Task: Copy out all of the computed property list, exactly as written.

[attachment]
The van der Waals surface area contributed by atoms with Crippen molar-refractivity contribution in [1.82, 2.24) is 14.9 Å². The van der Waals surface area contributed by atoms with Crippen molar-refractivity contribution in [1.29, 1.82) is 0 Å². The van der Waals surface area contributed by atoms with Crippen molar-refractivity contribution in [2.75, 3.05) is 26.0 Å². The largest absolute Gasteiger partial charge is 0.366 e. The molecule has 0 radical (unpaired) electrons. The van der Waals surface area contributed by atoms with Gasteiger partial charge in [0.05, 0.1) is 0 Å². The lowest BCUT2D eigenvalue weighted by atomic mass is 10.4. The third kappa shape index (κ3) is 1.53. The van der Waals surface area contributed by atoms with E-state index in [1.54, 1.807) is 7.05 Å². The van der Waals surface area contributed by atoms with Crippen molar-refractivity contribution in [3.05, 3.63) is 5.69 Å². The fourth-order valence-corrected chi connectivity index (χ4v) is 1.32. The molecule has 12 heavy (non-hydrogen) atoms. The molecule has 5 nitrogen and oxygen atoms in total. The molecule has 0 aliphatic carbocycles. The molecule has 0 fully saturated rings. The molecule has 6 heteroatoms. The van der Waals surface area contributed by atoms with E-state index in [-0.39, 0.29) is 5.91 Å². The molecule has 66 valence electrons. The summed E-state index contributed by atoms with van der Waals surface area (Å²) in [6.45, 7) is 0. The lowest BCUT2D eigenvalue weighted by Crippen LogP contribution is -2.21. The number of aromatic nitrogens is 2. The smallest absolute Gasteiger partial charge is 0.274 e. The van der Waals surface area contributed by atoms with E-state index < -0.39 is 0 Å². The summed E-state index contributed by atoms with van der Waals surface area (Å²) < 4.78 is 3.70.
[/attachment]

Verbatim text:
The van der Waals surface area contributed by atoms with Crippen molar-refractivity contribution in [1.82, 2.24) is 14.9 Å². The van der Waals surface area contributed by atoms with Crippen molar-refractivity contribution in [1.29, 1.82) is 0 Å². The van der Waals surface area contributed by atoms with Crippen molar-refractivity contribution in [2.75, 3.05) is 26.0 Å². The largest absolute Gasteiger partial charge is 0.366 e. The molecule has 0 radical (unpaired) electrons. The van der Waals surface area contributed by atoms with Gasteiger partial charge in [0.05, 0.1) is 0 Å². The lowest BCUT2D eigenvalue weighted by atomic mass is 10.4. The third kappa shape index (κ3) is 1.53. The van der Waals surface area contributed by atoms with E-state index in [1.54, 1.807) is 7.05 Å². The van der Waals surface area contributed by atoms with Crippen molar-refractivity contribution in [3.05, 3.63) is 5.69 Å². The fourth-order valence-corrected chi connectivity index (χ4v) is 1.32. The molecule has 12 heavy (non-hydrogen) atoms. The molecule has 5 nitrogen and oxygen atoms in total. The molecule has 0 aliphatic carbocycles. The molecule has 0 fully saturated rings. The molecule has 6 heteroatoms. The van der Waals surface area contributed by atoms with E-state index in [-0.39, 0.29) is 5.91 Å². The molecule has 66 valence electrons. The summed E-state index contributed by atoms with van der Waals surface area (Å²) in [6.45, 7) is 0. The lowest BCUT2D eigenvalue weighted by Crippen LogP contribution is -2.21. The number of aromatic nitrogens is 2. The smallest absolute Gasteiger partial charge is 0.274 e. The van der Waals surface area contributed by atoms with E-state index < -0.39 is 0 Å². The summed E-state index contributed by atoms with van der Waals surface area (Å²) < 4.78 is 3.70.